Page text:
13. Derek Mason, Vanderbilt: He fired last year’s DC and put himself in charge. His Stanford defenses were very good, but they were with talent Jim Harbaugh recruited. Harbaugh doesn’t recruit for Vandy.

14. D.J. Eliot, Kentucky: This is his third year on the job. In each of the previous two seasons the Wildcats gave up more than 30 points per game.


Michigan’s deal with Nike is worth about $11 million per season of which you can figure something like $4 million per year is for the psychological impact of stealing away the biggest name in the shrinking adidas stable. In the last year adidas has lost Notre Dame to Under Armour and Tennessee and Michigan to Nike. Considering Miami’s continued slide toward a permanent place among the mediocre in football, the addition of the Himmicanes to the adidas stable will have about as much impact as William “The Refrigerator” Perry drinking a Diet Coke to wash down those four Quarter Pounders.

The Michigan deal dwarfs the one Florida signed with Nike back in February. Nike added another million in cash and apparel to Florida’s existing deal, raising the annual total to $3.3 million. You can argue till the cows come home that Michigan is a bigger and better known national brand than the University of Florida but is it worth more than $7 million per year? It’s true that the Florida brand isn’t what it was back in the Tebow days, but Michigan’s deal with adidas was a good $6 million more even then and Florida was riding the wave of two national titles in both basketball and football.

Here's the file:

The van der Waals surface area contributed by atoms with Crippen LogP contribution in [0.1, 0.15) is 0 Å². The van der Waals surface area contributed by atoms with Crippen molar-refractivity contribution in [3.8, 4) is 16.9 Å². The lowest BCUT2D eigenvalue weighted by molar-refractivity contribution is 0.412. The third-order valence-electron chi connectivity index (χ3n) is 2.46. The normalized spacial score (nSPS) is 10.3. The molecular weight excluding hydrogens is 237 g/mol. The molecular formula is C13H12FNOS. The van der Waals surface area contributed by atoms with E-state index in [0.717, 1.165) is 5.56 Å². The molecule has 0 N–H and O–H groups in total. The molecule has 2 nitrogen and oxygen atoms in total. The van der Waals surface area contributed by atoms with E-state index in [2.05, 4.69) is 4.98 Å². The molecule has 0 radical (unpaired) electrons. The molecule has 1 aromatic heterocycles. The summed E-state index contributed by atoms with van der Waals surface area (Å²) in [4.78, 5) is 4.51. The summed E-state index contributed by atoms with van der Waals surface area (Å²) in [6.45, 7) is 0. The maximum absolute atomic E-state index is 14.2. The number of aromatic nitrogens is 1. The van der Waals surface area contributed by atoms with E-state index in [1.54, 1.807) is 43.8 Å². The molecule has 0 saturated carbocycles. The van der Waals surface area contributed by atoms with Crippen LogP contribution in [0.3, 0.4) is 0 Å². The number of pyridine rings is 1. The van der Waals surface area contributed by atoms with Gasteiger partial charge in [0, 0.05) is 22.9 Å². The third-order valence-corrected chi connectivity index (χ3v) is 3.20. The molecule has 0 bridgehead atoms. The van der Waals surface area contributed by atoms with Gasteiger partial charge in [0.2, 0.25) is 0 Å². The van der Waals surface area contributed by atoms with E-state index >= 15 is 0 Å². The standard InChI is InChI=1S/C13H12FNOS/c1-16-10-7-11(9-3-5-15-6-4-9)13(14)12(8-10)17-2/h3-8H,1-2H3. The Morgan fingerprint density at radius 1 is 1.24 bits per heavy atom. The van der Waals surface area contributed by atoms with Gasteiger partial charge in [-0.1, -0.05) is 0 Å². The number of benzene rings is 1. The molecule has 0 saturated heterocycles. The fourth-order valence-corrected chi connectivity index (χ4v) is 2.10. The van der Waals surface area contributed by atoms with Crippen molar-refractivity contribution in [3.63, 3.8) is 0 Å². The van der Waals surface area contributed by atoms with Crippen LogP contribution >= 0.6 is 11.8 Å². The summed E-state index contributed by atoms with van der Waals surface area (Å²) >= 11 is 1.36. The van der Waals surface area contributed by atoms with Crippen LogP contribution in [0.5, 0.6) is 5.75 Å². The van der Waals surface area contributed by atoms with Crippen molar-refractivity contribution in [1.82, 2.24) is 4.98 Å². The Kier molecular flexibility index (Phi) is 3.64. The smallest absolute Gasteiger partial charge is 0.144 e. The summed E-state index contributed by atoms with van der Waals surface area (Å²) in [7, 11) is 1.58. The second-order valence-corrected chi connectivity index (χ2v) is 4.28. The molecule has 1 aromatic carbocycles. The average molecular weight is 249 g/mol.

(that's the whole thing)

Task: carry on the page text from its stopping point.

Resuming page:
My grandmother once told me that if you can’t say something nice, then say nothing at all. Okay, Bill Arnsparger was a great defensive coordinator for the Dolphins back in the 1970s when they were the best team in the NFL. There, I’ve said something good. That’s all.

When I look at the folks at the top of the British Open Leaderboard and see Jordan Speith is just one shot off the pace at -11, I have to think he’s the favorite to take home the Claret Jug. After what I’ve seen of how he handled the pressure in winning the Masters and US Open, it’s unlikely the pressure will get to him. If I bet on anything that could talk, I’d put money on him winning.